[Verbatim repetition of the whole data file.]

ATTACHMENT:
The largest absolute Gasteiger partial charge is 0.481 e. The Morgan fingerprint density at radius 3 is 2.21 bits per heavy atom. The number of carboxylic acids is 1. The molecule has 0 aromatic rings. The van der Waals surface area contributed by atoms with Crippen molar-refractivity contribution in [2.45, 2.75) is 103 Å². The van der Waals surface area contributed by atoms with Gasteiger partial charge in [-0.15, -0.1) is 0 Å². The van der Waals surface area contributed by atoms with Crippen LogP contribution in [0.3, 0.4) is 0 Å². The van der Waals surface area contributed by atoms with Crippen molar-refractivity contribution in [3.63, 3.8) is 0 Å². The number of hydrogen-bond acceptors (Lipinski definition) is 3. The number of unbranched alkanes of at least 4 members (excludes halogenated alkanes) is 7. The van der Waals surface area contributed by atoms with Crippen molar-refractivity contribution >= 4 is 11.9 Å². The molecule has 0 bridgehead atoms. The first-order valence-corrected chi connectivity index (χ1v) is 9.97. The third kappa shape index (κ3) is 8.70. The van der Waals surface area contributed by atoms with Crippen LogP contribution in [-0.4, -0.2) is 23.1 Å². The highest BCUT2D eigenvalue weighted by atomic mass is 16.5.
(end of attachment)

The largest absolute Gasteiger partial charge is 0.481 e. The Morgan fingerprint density at radius 3 is 2.21 bits per heavy atom. The number of carboxylic acids is 1. The molecule has 0 aromatic rings. The van der Waals surface area contributed by atoms with Crippen molar-refractivity contribution in [2.45, 2.75) is 103 Å². The van der Waals surface area contributed by atoms with Gasteiger partial charge in [-0.15, -0.1) is 0 Å². The van der Waals surface area contributed by atoms with Crippen LogP contribution in [0.3, 0.4) is 0 Å². The van der Waals surface area contributed by atoms with Crippen molar-refractivity contribution in [3.63, 3.8) is 0 Å². The number of hydrogen-bond acceptors (Lipinski definition) is 3. The number of unbranched alkanes of at least 4 members (excludes halogenated alkanes) is 7. The van der Waals surface area contributed by atoms with Crippen molar-refractivity contribution >= 4 is 11.9 Å². The molecule has 0 bridgehead atoms. The first-order valence-corrected chi connectivity index (χ1v) is 9.97. The third kappa shape index (κ3) is 8.70. The van der Waals surface area contributed by atoms with Crippen LogP contribution in [-0.4, -0.2) is 23.1 Å². The highest BCUT2D eigenvalue weighted by atomic mass is 16.5.